“I would be nothing without you”: Survival and Failure in Rana Dasgupta’s Solo and Miroslav Penkov’s East of the West

  • Abstract:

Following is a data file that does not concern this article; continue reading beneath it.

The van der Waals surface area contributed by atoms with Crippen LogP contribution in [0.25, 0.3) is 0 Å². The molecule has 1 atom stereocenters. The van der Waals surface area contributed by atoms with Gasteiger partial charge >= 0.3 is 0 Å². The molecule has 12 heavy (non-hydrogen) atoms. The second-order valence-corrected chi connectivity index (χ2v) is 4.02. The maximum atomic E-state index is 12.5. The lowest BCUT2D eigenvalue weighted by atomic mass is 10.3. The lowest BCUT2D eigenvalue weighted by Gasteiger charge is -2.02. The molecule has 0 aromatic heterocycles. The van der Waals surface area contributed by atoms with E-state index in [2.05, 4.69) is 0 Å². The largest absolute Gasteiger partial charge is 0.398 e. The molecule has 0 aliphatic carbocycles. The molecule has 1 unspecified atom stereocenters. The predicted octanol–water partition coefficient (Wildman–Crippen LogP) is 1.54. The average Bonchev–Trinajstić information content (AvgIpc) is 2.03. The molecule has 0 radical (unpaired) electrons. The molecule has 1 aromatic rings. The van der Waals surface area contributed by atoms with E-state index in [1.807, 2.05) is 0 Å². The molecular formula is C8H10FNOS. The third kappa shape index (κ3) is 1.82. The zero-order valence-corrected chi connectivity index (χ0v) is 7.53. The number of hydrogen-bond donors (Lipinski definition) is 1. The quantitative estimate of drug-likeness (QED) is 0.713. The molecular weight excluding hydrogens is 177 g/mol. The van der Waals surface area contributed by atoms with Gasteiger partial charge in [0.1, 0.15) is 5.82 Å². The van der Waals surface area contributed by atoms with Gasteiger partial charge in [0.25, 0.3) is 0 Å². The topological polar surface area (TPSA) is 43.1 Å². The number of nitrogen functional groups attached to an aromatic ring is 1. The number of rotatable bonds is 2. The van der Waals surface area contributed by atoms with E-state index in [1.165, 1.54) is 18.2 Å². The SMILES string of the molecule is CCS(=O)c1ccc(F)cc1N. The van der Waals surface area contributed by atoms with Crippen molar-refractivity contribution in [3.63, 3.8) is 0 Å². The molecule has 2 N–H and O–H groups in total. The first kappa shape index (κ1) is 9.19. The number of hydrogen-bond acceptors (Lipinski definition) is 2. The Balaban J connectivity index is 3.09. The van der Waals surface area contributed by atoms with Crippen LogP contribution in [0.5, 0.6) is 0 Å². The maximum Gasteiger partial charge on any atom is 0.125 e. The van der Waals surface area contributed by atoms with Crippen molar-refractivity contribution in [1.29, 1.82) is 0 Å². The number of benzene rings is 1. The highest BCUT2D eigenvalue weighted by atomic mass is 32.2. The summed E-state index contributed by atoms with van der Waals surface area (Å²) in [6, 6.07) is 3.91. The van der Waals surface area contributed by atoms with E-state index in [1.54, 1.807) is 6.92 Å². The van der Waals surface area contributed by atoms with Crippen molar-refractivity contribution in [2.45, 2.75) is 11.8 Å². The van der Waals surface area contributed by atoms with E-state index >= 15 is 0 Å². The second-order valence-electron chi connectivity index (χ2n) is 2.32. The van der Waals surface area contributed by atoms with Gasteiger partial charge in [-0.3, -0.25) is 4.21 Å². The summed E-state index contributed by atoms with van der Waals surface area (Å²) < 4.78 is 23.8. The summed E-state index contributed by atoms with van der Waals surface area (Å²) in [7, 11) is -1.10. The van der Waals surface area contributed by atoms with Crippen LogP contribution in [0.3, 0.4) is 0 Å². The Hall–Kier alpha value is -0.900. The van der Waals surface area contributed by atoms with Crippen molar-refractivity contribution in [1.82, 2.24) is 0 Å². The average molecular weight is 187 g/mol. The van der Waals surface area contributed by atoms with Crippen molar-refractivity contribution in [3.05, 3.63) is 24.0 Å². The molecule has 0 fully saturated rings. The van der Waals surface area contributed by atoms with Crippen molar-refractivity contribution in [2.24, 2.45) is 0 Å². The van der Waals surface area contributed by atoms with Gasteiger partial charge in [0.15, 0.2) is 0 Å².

For Margaret Atwood, survival is the central image of Canadian Literature and the victim its central character. According to Peter Carey, Australian literature is suspicious of success but embraces failure and loss as constitutive elements. Rana Dasgupta’s novel Solo, winner of the Commonwealth Writers’ Prize in 2010, and Miroslav Penkov’s story collection East of the West inscribe Bulgaria into a post-colonial context echoing Atwood and Carey, as they make failure and survival central concerns of their Bulgarian characters. I am going to explore how the two texts develop the notions of failure and survival not only to represent their Bulgarian protagonists or to come to terms with Bulgaria’s past, but also to unfold the buoyant energy and creativity of their characters. I shall argue that, although the narratives address key themes of post-colonial literature or literature of migration, such as home, displacement, memory or return, their characters share some peculiarities that add new turns to these issues. Penkov’s stories and Dasgupta’s novel take a critical stance towards identification via ethnicity, nation or gender; nevertheless they do not resolve essentialist assumptions with transcultural identities or nomadism. Instead, Solo and East of the West celebrate the human individual and his or her potential for survival. Accentuating the choices the characters make and whose consequences they bear despite their failures, the narratives are profoundly ethical. With this strong emphasis on ethical individualism, the two texts confront stereotypical representations which define Eastern Europe through its Communist past, where the collective was favoured over the individual, as well as an equally stereotypical notion of the chaotically diverse Balkans. Moreover, they represent ambiguous positions towards history and memory with homesick characters emphasising their blood bonds while insisting on breaking with their past (Penkov) or by juxtaposing the memory of a human being and its country with daydreams that only give a dim hint at ‘what furies and passions […] and raw human energies are emerging out of the ruins of the collapsed Soviet Empire’ (http://www.guardian.co.uk/books/booksblog/2009/sep/07/not-booker-solo-rana-dasgupta  <2 March 2012>) (Dasgupta).